Home Video Reviews
The film was conceived under rather unusual circumstances. It began when a manuscript of Jane Austen's childhood play, based on Samuel Richardson's novel Sir Charles Grandison, was sold at a Sotheby's auction in London. Newspaper owner David Astor snatched up the rights to the manuscript and was in turn approached by a London television show for the production rights. Both Astor and the London television producers apparently pursued the manuscript without having read a word of it. But then Melvyn Bragg, as associate on Merchant/Ivory's, mentioned to the filmmaking partners that the play had been optioned and they became enthusiastic to mount a film version, also without actually having read any of the manuscript. When Ivory finally received a copy of Austen's hot property, only then did he realize that it wasn't a manuscript ready for prime time or curtain call, just the childhood curiosity of a future literary giant. Nevertheless, Merchant/Ivory co-opted frequent screenwriting collaborator Ruth Prawer Jhabvala to pen an adaptation of Austen's early work. Having realized that a straight adaptation of the work was impossible, Jhabvala pulled what might now be called a "Charlie Kaufman," by writing a screenplay about adapting seemingly unadaptable source material.
The film begins with Pierre (Robert Powell), the guru leader of an avant-garde Greenwich Village theater troupe, pushing George Midash (Michael Wager) into bidding at auction on a newly discovered childhood play written by none other than Jane Austen. Pierre is determined to put on the play with his Manhattan Encounter Theatre Laboratory while another theater director and acting coach Lilianna Zorska (Anne Baxter) wants to do it as a standard operetta. The differences between Lilianna and Pierre's competing interpretations are many, but Pierre's takes the cake in terms of weirdness: a production mounted on a stage of foam rubber. The race between Lilianna and Pierre to get each of their productions to the stage first is not really about competing artistic visions as much as it is a battle of egos. Pierre is a former lover and student of Lilianna's who has since begun a commune of drifters, fragile dreamers, and failed actors. Pierre holds and enjoys a Svengali-like power over the members of his troupe, but none more so than on Ariadne (Sean Young), an actress who has fallen in with Pierre's troupe, much to the chagrin of her husband and fellow actor Victor (Kurt Johnson). Victor seeks out Lilianna, his former teacher, for her counsel and influence. Lilianna then begins an effort to lure away Ariadne and other disaffected members of Pierre's troupe to work in her own production of Austen's play. (Katrina Hodiak, Anne Baxter's daughter with actor John Hodiak, co-stars as one of Pierre's more conflicted troupe members.)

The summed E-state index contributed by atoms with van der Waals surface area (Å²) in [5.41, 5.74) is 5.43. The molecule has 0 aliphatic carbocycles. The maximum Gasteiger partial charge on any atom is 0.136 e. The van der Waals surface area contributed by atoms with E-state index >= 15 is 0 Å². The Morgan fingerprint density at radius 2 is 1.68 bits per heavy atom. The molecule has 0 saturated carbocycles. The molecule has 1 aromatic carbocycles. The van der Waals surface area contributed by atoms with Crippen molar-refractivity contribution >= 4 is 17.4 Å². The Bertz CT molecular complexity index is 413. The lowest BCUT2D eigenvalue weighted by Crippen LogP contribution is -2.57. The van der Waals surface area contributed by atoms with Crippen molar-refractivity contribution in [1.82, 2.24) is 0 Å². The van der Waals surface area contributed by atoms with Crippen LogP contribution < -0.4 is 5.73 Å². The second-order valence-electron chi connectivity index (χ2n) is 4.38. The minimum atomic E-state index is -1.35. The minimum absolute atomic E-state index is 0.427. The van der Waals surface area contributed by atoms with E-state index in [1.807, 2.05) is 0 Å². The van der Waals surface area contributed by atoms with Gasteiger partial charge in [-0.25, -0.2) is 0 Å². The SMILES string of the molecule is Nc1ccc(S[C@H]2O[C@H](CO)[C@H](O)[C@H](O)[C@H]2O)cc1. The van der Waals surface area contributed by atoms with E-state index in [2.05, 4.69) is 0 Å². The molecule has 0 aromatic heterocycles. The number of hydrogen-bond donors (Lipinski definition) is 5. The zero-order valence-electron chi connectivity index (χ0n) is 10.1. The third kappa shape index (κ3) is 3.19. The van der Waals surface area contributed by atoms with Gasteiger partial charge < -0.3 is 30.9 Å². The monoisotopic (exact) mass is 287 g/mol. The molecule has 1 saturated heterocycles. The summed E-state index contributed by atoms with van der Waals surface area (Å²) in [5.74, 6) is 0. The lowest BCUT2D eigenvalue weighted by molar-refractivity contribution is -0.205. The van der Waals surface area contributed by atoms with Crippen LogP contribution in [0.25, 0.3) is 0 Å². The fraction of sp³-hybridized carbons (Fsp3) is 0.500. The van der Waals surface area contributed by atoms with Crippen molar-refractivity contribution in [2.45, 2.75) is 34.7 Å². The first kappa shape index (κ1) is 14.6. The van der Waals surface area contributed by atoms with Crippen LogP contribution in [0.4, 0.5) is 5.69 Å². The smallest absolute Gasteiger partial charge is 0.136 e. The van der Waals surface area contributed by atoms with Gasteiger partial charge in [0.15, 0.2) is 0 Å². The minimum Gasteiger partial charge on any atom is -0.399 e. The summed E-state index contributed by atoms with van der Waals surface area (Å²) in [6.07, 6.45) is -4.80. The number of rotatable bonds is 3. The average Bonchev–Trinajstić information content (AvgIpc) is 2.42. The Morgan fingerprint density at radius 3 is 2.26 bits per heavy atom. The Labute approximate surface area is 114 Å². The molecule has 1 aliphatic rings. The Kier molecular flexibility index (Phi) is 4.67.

After the premiere of Lilianna's own production, her lead actor Victor laments one critical reaction to his performance when he says, "Why frivolity? Could someone tell me that?" This movie is working within the realm of satire but it could have used a little bit more of what Victor is so disparaging of. Frankly, the film becomes stuck in the self-importance of the low-budget avant-garde theater scene and begins to take itself too seriously. Merchant/Ivory productions from A Room with a View (1986), Howards End (1992), and The Remains of the Day (1993) have since not been a laugh riot, and thankfully so. But Jane Austen in Manhattan is supposed to be satirical comedy and could have used a more light-hearted approach. It is instead a curious bore.
In terms of quality, the DVD production is nothing to write home about. Audio and visual quality is quite poor, and certainly not befitting of the Criterion Collection's name, even though Criterion is not the primary producer behind the Merchant/Ivory Collection. The only special feature to speak of is one of Ivory's first film projects, Venice: Theme and Variations, a short documentary in 16mm about the history of Venice, presented through the works of art proudly displayed throughout the city.
With ample financial aid from the University of Southern California, Ivory photographed, wrote, produced and directed what was actually his master thesis project. It is a lovely short that doesn't try to encompass the culture of the city, but offers a brief glimpse of the ancient city through its artistic renderings, from medieval to modern.
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by Scott McGee